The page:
Six Nations
McBryde: Wales can embrace English pressure
ESPN Staff
March 8, 2014
Wales are on a high after beating France in Cardiff © Getty Images

Wales can rally to beat England for a fourth time in succession this Sunday, according to forwards coach Robin McBryde, who notes the "hottest fires forge the toughest steel".

England have been painted as favourites to bounce back from the 30-3 defeat handed to them at the Millennium Stadium last year, in a match that promises to have a telling impact on who wins this year's Six Nations championship.

McBryde said: "The relics of last year's fixture will give them more fuel as they want to right the wrongs of that game. I'm sure those memories will be burning in their minds and they will be looking to make a statement against us.

"England have grown in maturity and stature with experience. They stood toe to toe with New Zealand in the autumn, beat Australia and had a great win against Ireland. Then there is the Twickenham factor - they are obviously working on a few little things behind the scenes to build that factor up."

Wales' last trip to Twickenham came in February 2012, a 19-12 win for the visitors greatly influencing that year's tournament, too.

"It's positive to see the performances against France. We haven't become a bad team overnight after all and it was a step in the right direction," McBryde said. "The expectation now is to deliver a performance following that France game. There are still question marks over how good we actually are, considering how poor France were against us.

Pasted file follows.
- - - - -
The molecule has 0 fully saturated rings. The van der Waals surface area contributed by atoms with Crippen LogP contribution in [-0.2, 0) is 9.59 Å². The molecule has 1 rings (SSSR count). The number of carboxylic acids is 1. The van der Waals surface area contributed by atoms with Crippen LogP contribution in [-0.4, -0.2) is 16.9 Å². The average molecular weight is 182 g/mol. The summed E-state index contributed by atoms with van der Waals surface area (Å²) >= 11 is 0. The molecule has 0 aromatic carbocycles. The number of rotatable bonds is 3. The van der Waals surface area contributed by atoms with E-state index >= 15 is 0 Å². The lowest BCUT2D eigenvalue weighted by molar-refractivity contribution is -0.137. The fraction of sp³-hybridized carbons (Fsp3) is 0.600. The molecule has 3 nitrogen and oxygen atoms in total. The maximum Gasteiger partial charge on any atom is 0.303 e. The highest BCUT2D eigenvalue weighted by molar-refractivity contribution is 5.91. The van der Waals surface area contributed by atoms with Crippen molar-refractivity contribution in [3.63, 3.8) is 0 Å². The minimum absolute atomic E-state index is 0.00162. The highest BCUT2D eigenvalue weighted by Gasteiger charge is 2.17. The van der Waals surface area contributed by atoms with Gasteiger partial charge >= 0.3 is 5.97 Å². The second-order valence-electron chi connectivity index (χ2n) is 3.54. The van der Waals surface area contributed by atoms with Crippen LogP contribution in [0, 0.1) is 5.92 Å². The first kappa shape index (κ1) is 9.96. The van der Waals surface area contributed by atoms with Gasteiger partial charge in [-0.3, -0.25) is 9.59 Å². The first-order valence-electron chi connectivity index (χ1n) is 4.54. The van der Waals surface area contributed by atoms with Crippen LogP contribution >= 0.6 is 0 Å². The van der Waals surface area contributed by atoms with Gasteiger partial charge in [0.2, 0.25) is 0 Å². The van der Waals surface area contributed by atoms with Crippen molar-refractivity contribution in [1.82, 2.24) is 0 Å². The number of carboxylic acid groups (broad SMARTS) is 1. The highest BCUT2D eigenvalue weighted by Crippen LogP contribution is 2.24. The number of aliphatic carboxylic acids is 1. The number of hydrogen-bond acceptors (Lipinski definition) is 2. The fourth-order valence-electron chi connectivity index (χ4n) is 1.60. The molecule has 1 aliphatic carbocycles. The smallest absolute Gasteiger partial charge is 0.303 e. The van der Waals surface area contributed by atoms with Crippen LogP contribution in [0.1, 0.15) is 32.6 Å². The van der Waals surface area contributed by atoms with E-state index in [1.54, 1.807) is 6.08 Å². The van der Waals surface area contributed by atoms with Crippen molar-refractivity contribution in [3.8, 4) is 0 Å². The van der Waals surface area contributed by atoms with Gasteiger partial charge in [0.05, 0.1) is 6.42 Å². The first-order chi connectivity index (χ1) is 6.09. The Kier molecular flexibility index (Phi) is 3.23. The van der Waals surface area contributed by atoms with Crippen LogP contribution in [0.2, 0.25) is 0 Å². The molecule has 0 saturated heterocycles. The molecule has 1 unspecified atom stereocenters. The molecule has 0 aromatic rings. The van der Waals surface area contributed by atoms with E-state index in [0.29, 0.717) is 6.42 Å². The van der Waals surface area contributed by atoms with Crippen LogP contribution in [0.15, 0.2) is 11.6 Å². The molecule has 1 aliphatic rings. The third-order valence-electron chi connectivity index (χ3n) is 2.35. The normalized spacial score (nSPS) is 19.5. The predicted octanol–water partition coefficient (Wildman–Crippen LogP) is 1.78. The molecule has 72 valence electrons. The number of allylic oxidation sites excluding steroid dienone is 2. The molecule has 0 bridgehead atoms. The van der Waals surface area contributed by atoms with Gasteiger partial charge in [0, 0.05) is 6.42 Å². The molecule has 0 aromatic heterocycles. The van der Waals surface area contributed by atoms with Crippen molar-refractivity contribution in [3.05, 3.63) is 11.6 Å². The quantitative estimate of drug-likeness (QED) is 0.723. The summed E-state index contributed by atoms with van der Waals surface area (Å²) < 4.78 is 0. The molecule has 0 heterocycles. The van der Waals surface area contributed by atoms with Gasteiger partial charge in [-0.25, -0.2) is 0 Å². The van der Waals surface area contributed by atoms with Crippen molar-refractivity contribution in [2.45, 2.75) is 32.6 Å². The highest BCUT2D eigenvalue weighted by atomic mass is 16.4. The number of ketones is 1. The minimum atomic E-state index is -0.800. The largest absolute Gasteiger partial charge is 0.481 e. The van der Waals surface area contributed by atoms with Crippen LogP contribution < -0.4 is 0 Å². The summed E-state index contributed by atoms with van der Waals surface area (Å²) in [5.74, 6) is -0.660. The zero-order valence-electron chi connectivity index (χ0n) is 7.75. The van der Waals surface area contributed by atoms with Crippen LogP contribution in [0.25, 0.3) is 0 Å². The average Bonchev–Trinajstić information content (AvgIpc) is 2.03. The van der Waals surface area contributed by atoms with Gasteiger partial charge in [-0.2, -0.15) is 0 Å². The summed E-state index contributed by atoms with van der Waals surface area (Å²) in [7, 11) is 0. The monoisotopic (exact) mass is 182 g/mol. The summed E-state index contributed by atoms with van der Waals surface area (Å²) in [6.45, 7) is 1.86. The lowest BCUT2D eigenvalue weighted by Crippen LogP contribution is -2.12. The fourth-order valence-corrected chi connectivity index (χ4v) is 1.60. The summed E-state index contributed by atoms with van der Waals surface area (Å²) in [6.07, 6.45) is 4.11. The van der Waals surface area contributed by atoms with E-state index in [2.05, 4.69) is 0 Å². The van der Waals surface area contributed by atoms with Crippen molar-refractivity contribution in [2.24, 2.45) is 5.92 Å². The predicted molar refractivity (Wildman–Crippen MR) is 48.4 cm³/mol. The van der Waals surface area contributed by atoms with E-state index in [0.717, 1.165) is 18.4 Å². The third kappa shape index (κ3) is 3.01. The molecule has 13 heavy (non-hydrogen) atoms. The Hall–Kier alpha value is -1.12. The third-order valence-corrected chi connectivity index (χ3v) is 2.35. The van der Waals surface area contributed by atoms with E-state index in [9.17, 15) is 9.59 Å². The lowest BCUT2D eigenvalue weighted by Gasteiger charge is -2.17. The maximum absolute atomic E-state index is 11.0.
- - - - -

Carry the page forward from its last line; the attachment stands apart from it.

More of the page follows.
"This is the second dip of the litmus paper and it will be a far sterner test. England at Twickenham....they're building up some momentum and were unlucky to lose against France."

Despite the pressures of the current competition, McBryde keeps one eye fixed on the longer term goal of next year's Rugby World Cup.

"We'll be up against it, but the hottest fires forge the toughest steel. We have to embrace this occasion because it won't get any easier at the World Cup. It will be good to see how we perform in the face of adversity. Whatever way it goes it will put us in a good place come next year.

"It's a game where we test each other out. Everyone has had their fun in their build-up to this game in regard to what's been written in the papers. But when the whistle goes, it's 15 versus 15. We have experience and hopefully we can bring that to bear. Hopefully it will be a good advert for the Six Nations."

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